Details: Tickets start at $125.
You'll find Russian Santa Claus, karaoke, a costume contest, caviar, and President Putin's official New Year's address all under one roof. [Event page]
Details: Three package options for bubbly and caviar start at $150, with a 9 o'clock New Year's dinner menu included in all.
Book after 9 for a prix fixe menu with dishes like duck confit steamed buns and drunken adobo pork. What makes this a party? The option of bottomless Champagne service for $40. [Event page]
Details: There’s more casual options early on, but the post-9 pm “premium” menu is $75, with the option of bottomless champagne.
Ashok Bajaj’s American brasserie celebrates 2014 with a three-course menu for the second seating, including dishes like butter-poached lobster and roasted duck, plus a DJ for dancing.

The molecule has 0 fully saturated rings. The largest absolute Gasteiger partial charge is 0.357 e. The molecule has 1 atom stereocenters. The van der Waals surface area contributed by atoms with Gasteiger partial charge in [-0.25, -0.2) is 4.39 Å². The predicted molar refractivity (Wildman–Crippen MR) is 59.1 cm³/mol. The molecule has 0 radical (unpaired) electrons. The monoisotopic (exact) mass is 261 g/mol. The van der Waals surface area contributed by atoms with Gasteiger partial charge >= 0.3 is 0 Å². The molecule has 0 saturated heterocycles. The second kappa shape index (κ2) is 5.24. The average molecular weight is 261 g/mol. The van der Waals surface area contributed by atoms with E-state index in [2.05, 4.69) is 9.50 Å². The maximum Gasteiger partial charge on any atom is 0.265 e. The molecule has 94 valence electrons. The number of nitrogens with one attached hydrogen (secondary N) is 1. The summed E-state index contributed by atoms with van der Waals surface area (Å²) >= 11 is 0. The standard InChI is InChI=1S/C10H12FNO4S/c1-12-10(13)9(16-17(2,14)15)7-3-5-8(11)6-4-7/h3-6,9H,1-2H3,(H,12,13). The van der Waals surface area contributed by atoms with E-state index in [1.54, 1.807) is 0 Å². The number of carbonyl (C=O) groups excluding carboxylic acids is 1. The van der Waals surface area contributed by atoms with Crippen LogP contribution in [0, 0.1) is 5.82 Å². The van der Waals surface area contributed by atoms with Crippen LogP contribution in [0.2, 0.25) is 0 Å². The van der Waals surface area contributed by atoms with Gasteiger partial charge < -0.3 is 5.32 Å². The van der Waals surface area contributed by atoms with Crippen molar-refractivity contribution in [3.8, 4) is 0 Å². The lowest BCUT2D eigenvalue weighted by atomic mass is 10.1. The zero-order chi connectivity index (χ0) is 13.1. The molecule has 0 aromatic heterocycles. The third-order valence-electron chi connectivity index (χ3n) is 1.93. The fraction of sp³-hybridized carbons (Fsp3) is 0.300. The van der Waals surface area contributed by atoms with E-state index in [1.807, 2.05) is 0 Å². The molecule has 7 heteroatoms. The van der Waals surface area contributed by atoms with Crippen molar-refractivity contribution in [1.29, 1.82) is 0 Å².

Details: The set menu is $100 (it’s a la carte before 8).
Details: Tickets start at $175 per person.
Head to Bethesda row for a Speakeasy Soiree, including a three-course dinner, poker, live entertainment, and more. [Event page]
Details: Packages vary, starting at $78 for a reservation after 6:30 (early-birds can get dinner for $45, but it doesn’t include the party).
This retro diner-bar tucked behind the 9:30 Club goes punk rock for New Year’s eve with a DJ, Champagne toast, and regular dinner menu (including boozy milkshakes!) until 2.
Details: That’s it! No cover here.
Get a taste of Venice on the Hill with this Venetian Masquerade, which includes a three-course menu with dishes like truffle-ricotta ravioli and foie gras-topped veal tenderloin. Head up to the lounge after for the masked party and roulette. [Event page]
Details: You can opt for just dinner or the party (which starts at 8:30), but the combination is $79.